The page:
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SA businesses look offshore to ease COVID-19 pain, open new markets

21 July 2020 Sovereign Trust
Richard Neal, Managing Director of Sovereign Trust

Richard Neal, Managing Director of Sovereign Trust

The COVID-19 lockdown left a trail of devastation across entire industries – but it has also forced many South African businesses to look for new approaches and markets, with a growing number looking to establish offshore operations to create a greater range of options and opportunities.

While numerous South Africans have offshore investments, retirement structures and trusts to date, relatively few have set up formal trading entities to be able to transact overseas. That’s started to change in the past couple of years, with local entrepreneurs and business owners setting up offshore structures in jurisdictions like Mauritius, Gibraltar, the Isle of Man, Guernsey and the United Arab Emirates, says Sovereign Trust managing director Richard Neal.

“The pandemic isn’t going to go away any time soon, and it’s got a lot of people rethinking the way they do things. We’re seeing many clients looking to set up offshore operations to look for new markets, organically create wealth overseas, and then use those funds as a springboard for expansion, and even provide future immigration pathways,” said Neal.

Apart from the ability to find new markets quickly and create diverse revenue streams, the immediate benefits of setting up an offshore company include ease of trade, with the ability to pay suppliers and receive funds in foreign currency without having to go through Reserve Bank approval every time.

South African entrepreneurs are also attracted by the longer-term benefits of registering an offshore company, says Neal:
• Providing a gateway for international market expansion;
• Access to a stable and business-friendly legal system;
• Access to a more flexible regulatory regime;
• Offering tax neutrality on international earnings in respect of personal or company income, capital gains and inheritance taxes;
• Offering better access to global funding; and
• Providing a vehicle to separate or protect assets, such as Intellectual Property, from operating entities.

One of the most popular destinations for local businessmen looking to establish an offshore company remains Mauritius, which is wooing a growing number of local investors through its relatively close proximity to South Africa, attractive tax regime and laid-back lifestyle. Occupation and residence permits are freely available to foreigners wishing to work, invest, live or retire in Mauritius.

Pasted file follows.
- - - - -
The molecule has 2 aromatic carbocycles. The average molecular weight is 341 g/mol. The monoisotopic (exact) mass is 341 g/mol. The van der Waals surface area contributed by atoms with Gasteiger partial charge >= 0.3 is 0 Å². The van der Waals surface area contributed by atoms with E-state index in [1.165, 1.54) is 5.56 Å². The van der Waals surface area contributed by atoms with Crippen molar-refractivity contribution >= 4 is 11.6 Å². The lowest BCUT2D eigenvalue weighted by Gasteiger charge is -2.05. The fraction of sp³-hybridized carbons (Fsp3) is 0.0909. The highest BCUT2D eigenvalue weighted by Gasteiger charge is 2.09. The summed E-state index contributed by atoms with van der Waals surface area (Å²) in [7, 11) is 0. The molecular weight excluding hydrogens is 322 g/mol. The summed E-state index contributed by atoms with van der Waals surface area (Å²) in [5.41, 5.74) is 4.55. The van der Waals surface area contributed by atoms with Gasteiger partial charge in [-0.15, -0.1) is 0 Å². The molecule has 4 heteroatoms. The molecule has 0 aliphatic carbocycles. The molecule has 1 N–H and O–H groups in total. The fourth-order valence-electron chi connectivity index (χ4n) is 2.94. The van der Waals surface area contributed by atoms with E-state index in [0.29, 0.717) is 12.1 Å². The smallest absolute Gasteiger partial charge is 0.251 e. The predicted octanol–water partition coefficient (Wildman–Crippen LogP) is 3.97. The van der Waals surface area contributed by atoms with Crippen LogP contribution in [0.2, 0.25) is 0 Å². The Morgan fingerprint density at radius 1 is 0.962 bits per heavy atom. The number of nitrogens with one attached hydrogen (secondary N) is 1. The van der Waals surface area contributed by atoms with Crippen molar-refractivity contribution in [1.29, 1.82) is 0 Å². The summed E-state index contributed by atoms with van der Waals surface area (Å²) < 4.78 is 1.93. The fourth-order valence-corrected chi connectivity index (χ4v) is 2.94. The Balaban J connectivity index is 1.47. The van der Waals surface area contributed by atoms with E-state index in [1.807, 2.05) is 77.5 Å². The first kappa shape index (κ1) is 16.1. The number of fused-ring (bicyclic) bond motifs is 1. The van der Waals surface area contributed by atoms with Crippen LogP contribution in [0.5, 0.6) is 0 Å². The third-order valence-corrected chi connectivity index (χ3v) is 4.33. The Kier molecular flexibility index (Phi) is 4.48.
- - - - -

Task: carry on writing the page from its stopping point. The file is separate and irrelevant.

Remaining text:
Part of the attraction of Mauritius for foreign investors has always been its simple taxation system: company, personal income, capital gains and dividend incomes are all taxed at a rate of 15%, with further tax concessions available. Mauritian tax residents are taxed on Mauritius-sourced income only, and there is no capital gains tax, no property tax and no inheritance tax. In addition, there are no foreign exchange controls.

Other popular destinations include Gibraltar, the Isle of Man, and Guernsey, which offer the benefit of being in the same time zone as South Africa, and the familiarity of having many South African financial institutions operated offices in those jurisdictions, says Neal.

“It’s important to choose the right offshore destination based on your products and services, and specific business and personal objectives. Don’t make life-changing decisions based on a friend’s recommendation, or on anecdotal evidence. Before you start the offshore company journey, take advice from the experts, who can unpack the various country and investment options available to you based on your specific needs,” said Neal.

Quick Polls

QUESTION

The intention with lockdown was to delay or flatten the Covid-19 infection curve and give both the private and public healthcare sectors time to prepare for the inevitable onslaught. Did the strategy work?

ANSWER

No, the true numbers are not reflected. Almost a quarter of South Africans may already have been infected with Covid-19
It’s too soon to tell. We will likely get a second wave with stringent lockdown regulations in place again
Yes, South Africa bought enough time to make a significant difference. We saved lives and have passed our peak. The worst is over
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